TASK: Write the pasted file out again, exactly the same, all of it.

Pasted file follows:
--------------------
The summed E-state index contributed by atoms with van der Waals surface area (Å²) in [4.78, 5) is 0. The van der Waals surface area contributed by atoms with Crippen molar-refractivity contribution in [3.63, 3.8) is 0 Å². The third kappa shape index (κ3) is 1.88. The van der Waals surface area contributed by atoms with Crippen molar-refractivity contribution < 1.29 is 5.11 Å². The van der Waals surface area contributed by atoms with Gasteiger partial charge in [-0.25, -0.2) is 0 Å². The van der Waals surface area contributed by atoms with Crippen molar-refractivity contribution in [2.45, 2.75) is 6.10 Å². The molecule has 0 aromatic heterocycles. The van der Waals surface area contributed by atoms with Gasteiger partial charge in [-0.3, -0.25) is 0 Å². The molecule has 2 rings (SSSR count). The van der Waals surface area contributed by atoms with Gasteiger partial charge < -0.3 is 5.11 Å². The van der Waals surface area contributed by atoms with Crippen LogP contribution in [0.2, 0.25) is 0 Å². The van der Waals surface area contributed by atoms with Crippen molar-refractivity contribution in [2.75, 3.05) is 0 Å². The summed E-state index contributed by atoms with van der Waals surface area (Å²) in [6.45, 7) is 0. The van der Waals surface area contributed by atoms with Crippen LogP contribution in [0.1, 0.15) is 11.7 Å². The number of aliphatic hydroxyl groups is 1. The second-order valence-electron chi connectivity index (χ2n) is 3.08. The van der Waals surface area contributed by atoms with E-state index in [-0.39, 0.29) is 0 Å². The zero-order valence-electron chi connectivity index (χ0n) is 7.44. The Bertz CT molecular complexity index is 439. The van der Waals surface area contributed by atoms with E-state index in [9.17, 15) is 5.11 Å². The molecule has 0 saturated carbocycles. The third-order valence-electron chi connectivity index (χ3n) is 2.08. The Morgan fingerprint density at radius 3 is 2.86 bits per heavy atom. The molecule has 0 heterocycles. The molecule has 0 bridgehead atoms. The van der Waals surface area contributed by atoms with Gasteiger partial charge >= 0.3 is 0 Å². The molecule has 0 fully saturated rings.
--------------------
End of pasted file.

The summed E-state index contributed by atoms with van der Waals surface area (Å²) in [4.78, 5) is 0. The van der Waals surface area contributed by atoms with Crippen molar-refractivity contribution in [3.63, 3.8) is 0 Å². The third kappa shape index (κ3) is 1.88. The van der Waals surface area contributed by atoms with Crippen molar-refractivity contribution < 1.29 is 5.11 Å². The van der Waals surface area contributed by atoms with Gasteiger partial charge in [-0.25, -0.2) is 0 Å². The van der Waals surface area contributed by atoms with Crippen molar-refractivity contribution in [2.45, 2.75) is 6.10 Å². The molecule has 0 aromatic heterocycles. The van der Waals surface area contributed by atoms with Gasteiger partial charge in [-0.3, -0.25) is 0 Å². The molecule has 2 rings (SSSR count). The van der Waals surface area contributed by atoms with Gasteiger partial charge < -0.3 is 5.11 Å². The van der Waals surface area contributed by atoms with Crippen LogP contribution in [0.2, 0.25) is 0 Å². The van der Waals surface area contributed by atoms with Crippen molar-refractivity contribution in [2.75, 3.05) is 0 Å². The summed E-state index contributed by atoms with van der Waals surface area (Å²) in [6.45, 7) is 0. The van der Waals surface area contributed by atoms with Crippen LogP contribution in [0.1, 0.15) is 11.7 Å². The number of aliphatic hydroxyl groups is 1. The second-order valence-electron chi connectivity index (χ2n) is 3.08. The van der Waals surface area contributed by atoms with E-state index in [-0.39, 0.29) is 0 Å². The zero-order valence-electron chi connectivity index (χ0n) is 7.44. The Bertz CT molecular complexity index is 439. The van der Waals surface area contributed by atoms with E-state index in [9.17, 15) is 5.11 Å². The molecule has 0 saturated carbocycles. The third-order valence-electron chi connectivity index (χ3n) is 2.08. The Morgan fingerprint density at radius 3 is 2.86 bits per heavy atom. The molecule has 0 heterocycles. The molecule has 0 bridgehead atoms. The van der Waals surface area contributed by atoms with Gasteiger partial charge >= 0.3 is 0 Å². The molecule has 0 fully saturated rings.